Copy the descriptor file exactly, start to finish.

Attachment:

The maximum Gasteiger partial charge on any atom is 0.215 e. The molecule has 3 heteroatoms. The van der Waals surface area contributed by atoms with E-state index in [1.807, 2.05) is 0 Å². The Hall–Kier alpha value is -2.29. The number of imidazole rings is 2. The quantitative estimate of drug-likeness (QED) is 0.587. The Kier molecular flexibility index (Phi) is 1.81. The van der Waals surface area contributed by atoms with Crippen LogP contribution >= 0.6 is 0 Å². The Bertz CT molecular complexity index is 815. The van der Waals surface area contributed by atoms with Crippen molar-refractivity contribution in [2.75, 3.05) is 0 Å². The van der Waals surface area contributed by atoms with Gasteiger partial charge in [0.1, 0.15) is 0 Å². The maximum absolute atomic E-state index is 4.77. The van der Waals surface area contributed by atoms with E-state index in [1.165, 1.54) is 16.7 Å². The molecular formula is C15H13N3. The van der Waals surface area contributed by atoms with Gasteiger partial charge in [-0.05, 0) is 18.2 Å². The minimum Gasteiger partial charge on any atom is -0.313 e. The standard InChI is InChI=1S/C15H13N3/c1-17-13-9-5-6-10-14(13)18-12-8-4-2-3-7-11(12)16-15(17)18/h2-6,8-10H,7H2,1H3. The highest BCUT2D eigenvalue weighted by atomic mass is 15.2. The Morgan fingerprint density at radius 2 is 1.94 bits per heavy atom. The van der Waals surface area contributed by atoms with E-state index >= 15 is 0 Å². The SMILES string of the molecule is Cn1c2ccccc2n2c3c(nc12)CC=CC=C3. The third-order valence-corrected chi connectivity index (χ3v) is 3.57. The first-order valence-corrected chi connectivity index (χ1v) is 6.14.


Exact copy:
The maximum Gasteiger partial charge on any atom is 0.215 e. The molecule has 3 heteroatoms. The van der Waals surface area contributed by atoms with E-state index in [1.807, 2.05) is 0 Å². The Hall–Kier alpha value is -2.29. The number of imidazole rings is 2. The quantitative estimate of drug-likeness (QED) is 0.587. The Kier molecular flexibility index (Phi) is 1.81. The van der Waals surface area contributed by atoms with Crippen LogP contribution >= 0.6 is 0 Å². The Bertz CT molecular complexity index is 815. The van der Waals surface area contributed by atoms with Crippen molar-refractivity contribution in [2.75, 3.05) is 0 Å². The van der Waals surface area contributed by atoms with Gasteiger partial charge in [0.1, 0.15) is 0 Å². The maximum absolute atomic E-state index is 4.77. The van der Waals surface area contributed by atoms with E-state index in [1.165, 1.54) is 16.7 Å². The molecular formula is C15H13N3. The van der Waals surface area contributed by atoms with Gasteiger partial charge in [-0.05, 0) is 18.2 Å². The minimum Gasteiger partial charge on any atom is -0.313 e. The standard InChI is InChI=1S/C15H13N3/c1-17-13-9-5-6-10-14(13)18-12-8-4-2-3-7-11(12)16-15(17)18/h2-6,8-10H,7H2,1H3. The highest BCUT2D eigenvalue weighted by atomic mass is 15.2. The Morgan fingerprint density at radius 2 is 1.94 bits per heavy atom. The van der Waals surface area contributed by atoms with E-state index >= 15 is 0 Å². The SMILES string of the molecule is Cn1c2ccccc2n2c3c(nc12)CC=CC=C3. The third-order valence-corrected chi connectivity index (χ3v) is 3.57. The first-order valence-corrected chi connectivity index (χ1v) is 6.14.